Blu Emme Yachts will show its Evo R4 XT for the first time in Europe. It’s a walkaround model developed by Valerio Rivellini and accessories manufacturer Besenzoni, which created a custom swim platform for the 43-footer. The Evo V8 that made its global debut at last year’s festival will return for 2022.

Pearl 95

Pearl 95

Other Attractions

CMC Marine will be in Cannes with a focus on electric accessories, including the Stabilis Electra line of fin stabilizers, Dualis Electra thrusters, the Directa steering system and the compact Waveless stabilizer. Besenzoni returns with its BeElecric series of windlasses and pasarelles. Besenzoni will also exhibit its P 265 and P 263 helm seats, as well as the LP 100 Plus multifunction ladder that will be on the new Nerea NY40, which is making its world debut.

In the propulsion segment, MTU is introducing a Hybrid Propulsion Pack for large yachts. Mercury’s 600-hp V-12 Verado outboard will be making its Cannes Yachting Festival debut, and Suzuki is showing an outboard equipped with a device that collects microplastic debris.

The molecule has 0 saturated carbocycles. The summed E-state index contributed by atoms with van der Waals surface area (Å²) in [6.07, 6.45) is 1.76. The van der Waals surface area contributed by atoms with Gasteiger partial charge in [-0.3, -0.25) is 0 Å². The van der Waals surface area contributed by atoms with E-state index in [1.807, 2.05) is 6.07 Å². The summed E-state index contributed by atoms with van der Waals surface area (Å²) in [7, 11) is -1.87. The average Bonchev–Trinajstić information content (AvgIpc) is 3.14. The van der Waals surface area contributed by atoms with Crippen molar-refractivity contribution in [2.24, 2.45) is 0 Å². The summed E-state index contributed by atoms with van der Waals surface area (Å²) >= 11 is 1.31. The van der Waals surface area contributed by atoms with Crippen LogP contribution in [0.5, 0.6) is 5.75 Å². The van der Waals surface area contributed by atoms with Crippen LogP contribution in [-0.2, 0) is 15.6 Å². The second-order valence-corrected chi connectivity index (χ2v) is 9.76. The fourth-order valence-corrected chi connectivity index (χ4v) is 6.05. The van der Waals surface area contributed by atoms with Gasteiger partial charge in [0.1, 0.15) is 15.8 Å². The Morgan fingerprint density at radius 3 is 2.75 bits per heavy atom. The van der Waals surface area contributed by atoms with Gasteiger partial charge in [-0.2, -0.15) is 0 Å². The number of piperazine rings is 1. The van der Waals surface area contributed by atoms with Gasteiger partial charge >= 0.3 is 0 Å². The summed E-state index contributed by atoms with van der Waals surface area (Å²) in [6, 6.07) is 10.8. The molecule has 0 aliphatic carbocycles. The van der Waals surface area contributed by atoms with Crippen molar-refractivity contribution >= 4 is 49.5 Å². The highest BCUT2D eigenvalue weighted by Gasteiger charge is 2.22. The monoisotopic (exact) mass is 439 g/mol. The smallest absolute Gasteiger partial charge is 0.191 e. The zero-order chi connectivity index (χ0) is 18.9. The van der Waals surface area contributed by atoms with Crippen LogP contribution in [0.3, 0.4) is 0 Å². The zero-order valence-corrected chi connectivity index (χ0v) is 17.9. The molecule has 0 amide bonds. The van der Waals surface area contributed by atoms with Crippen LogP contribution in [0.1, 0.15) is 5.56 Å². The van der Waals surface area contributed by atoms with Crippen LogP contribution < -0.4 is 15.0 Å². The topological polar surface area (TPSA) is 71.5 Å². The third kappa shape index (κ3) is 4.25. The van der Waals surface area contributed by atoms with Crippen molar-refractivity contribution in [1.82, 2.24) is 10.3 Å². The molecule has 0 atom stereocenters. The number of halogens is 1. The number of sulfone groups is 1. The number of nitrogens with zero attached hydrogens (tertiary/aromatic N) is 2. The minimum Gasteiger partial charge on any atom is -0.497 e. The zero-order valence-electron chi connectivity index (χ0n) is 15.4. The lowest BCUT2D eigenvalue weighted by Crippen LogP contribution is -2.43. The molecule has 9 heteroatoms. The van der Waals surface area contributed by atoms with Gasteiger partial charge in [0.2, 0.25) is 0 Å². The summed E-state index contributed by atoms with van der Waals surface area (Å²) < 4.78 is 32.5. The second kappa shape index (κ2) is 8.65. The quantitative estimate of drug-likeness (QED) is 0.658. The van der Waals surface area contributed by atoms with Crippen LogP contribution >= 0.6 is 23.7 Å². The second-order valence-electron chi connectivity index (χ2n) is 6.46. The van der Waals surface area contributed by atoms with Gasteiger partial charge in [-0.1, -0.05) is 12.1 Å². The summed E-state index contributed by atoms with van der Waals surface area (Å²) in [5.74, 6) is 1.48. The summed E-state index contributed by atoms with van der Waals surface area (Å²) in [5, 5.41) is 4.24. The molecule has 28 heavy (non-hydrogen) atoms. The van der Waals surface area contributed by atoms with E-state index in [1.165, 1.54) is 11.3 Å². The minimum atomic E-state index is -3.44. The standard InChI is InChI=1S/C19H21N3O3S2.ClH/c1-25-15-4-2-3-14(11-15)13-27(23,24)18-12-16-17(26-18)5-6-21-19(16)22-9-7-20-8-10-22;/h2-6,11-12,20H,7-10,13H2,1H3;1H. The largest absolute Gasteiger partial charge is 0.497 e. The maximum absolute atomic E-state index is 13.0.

Looking at forward-thinking technology, the Innovation Village is expanded for 2022. It focuses on new technologies and startups. The “green route” will have more than 60 exhibitors with a focus on ecology and sustainability. Cannes has multiple venues with electric and hybrid boats in the Vieux Port. One of the most revered locations on the Côte d’Azur, the Old Port of Cannes is bordered by the boarding quay for the Lérins Islands, and to the east by the Albert-Edouard jetty that runs along the Palais de Festivals. The Old Port will host more than 500 boats and the Luxury Gallery, an area dedicated to the luxe lifestyle.

On the other side of La Croisette, Port Canto will host 120 new sailboats, including catamarans and monohulls from 33 to 92 feet, with more than 20 global launches. Port Canto also will have a brokerage and toys area with preowned yachts from 72 to 184 feet available for sale or charter. 

This article was originally published in the September 2022 issue.